A lot of cash is expected to flow when Ohio legalizes medical marijuana towards the end of 2018 or early next year. However, all that expected cash is causing serious concerns since financial institutions like banks and credit unions are reluctant to offer banking services to cannabis businesses.
The reluctance of the banking sector stems from the fact that the federal government still regards marijuana as an illegal substance. Consequently, money laundering and other federal charges could be imposed on any financial institution that does business with a cannabis enterprise (dispensary) that is legal at state level.
Ohio expects the medical marijuana sales to peak at about $300 million within the first year of legalization. Financial institutions are opting to forego all those deposits and other transactions just to be safe from the wrath of federal prosecutors.
This means that medical marijuana dispensaries will have to accept only cash from patients and then keep that cash to pay salaries, taxes and any other costs associated with the business. In the meantime, the cash will be lying around in safes, vaults, trash bags or any other container into which dispensary operators will decide to stash their revenues.
Such large amounts of cash will certainly pose a public safety and security hazard since cannabis businesses will become attractive targets for criminals who will be tempted to lay their hands on that money.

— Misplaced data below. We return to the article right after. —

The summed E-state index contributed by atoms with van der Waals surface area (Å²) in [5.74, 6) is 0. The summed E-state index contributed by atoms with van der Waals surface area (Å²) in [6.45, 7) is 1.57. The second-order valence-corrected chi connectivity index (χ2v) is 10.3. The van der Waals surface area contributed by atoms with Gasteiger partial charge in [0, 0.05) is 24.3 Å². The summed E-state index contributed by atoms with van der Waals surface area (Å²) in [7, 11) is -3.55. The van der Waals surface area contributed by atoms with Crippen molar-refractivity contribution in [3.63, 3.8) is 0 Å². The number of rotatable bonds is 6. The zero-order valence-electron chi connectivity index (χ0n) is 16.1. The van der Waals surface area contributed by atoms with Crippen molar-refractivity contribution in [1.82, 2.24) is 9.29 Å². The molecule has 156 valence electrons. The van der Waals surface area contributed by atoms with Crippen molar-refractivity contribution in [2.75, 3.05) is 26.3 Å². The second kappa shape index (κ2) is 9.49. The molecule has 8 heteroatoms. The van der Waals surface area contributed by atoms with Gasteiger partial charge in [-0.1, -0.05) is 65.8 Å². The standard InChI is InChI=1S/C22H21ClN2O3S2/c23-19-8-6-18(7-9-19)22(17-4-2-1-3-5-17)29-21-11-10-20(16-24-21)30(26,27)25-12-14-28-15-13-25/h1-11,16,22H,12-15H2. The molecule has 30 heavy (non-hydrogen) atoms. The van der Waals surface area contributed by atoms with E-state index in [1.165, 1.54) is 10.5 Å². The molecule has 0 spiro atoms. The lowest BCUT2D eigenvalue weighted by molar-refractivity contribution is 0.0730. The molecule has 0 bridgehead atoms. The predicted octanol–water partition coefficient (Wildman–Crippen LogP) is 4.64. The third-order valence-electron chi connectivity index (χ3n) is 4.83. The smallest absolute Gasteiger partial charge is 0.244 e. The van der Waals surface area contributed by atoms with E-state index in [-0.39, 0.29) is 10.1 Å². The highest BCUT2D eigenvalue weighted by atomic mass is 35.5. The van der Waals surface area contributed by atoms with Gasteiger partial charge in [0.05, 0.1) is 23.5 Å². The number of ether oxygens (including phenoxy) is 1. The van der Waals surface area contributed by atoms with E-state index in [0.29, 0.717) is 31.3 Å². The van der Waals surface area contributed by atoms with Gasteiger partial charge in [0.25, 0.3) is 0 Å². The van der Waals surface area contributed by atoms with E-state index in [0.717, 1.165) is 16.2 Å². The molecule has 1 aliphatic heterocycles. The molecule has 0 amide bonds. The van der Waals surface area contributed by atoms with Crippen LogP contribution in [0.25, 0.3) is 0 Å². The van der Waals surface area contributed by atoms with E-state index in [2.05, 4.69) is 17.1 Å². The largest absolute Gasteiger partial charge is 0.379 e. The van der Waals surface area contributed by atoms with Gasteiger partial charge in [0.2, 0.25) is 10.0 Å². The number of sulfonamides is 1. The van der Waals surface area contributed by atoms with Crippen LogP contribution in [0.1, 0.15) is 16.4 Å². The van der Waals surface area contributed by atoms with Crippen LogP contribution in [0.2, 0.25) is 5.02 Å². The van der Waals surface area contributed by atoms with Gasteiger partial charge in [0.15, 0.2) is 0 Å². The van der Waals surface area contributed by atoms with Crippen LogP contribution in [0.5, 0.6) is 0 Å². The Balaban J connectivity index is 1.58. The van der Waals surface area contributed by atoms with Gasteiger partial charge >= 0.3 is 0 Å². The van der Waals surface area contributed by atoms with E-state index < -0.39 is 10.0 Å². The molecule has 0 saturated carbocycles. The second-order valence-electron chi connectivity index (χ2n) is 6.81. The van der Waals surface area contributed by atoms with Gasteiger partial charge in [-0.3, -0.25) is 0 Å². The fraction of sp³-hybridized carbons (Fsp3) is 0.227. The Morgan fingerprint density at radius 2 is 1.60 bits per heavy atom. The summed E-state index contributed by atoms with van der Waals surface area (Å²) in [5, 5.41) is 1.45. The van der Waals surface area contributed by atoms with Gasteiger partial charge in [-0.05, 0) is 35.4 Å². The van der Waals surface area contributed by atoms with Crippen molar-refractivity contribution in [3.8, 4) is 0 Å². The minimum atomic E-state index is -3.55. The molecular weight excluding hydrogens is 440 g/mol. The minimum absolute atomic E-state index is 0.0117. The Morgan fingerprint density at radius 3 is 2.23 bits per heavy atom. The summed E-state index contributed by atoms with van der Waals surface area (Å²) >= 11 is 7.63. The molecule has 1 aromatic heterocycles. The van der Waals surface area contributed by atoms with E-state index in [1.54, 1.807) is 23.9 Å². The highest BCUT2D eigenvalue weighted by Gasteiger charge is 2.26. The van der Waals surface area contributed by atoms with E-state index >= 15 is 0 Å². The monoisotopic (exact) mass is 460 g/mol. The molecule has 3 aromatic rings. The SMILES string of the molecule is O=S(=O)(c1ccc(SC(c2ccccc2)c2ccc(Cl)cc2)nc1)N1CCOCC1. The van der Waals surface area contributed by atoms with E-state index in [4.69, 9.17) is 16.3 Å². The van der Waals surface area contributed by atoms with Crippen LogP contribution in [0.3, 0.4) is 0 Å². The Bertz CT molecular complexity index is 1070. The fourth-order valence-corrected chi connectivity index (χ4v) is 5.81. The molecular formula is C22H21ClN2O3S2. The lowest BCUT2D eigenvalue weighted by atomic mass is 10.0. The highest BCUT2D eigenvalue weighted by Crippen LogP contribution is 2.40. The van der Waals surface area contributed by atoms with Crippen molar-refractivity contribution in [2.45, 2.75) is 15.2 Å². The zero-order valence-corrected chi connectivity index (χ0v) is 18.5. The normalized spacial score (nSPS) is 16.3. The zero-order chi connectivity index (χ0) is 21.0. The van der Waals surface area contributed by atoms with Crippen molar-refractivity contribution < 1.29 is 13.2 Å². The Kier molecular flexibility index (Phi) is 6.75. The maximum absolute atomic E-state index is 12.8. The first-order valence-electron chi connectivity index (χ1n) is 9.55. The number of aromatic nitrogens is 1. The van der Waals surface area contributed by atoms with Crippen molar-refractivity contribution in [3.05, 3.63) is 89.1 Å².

The dispensaries may have to install security cameras, steel doors and security guards to protect the premises from break-ins. However, the reality in other states where banking services aren’t available to cannabis businesses shows that those security measures aren’t always effective in deterring crime.
The state regulators are aware of the risks that cannabis dispensaries will face and numerous measures will have to be implemented by the businesses in order to ensure that employees and customers are safe.
For example, all dispensaries must install alarm systems which have to be activated once business hours end and the facility is closed. Round the clock camera surveillance is also mandatory, among other stringent security measures.
The signals coming from Washington aren’t making matters any easier. First, Attorney General Sessions cancelled a memo which had been written by the Treasury Department clarifying that financial institutions wouldn’t be prosecuted for offering banking services to cannabis businesses in states where legalization had taken place.
This difference between state and federal laws is certainly keeping companies like Net Element (NASDAQ: NETE) and TransCanna on tenterhooks since each set of laws comes with its own list of complications.
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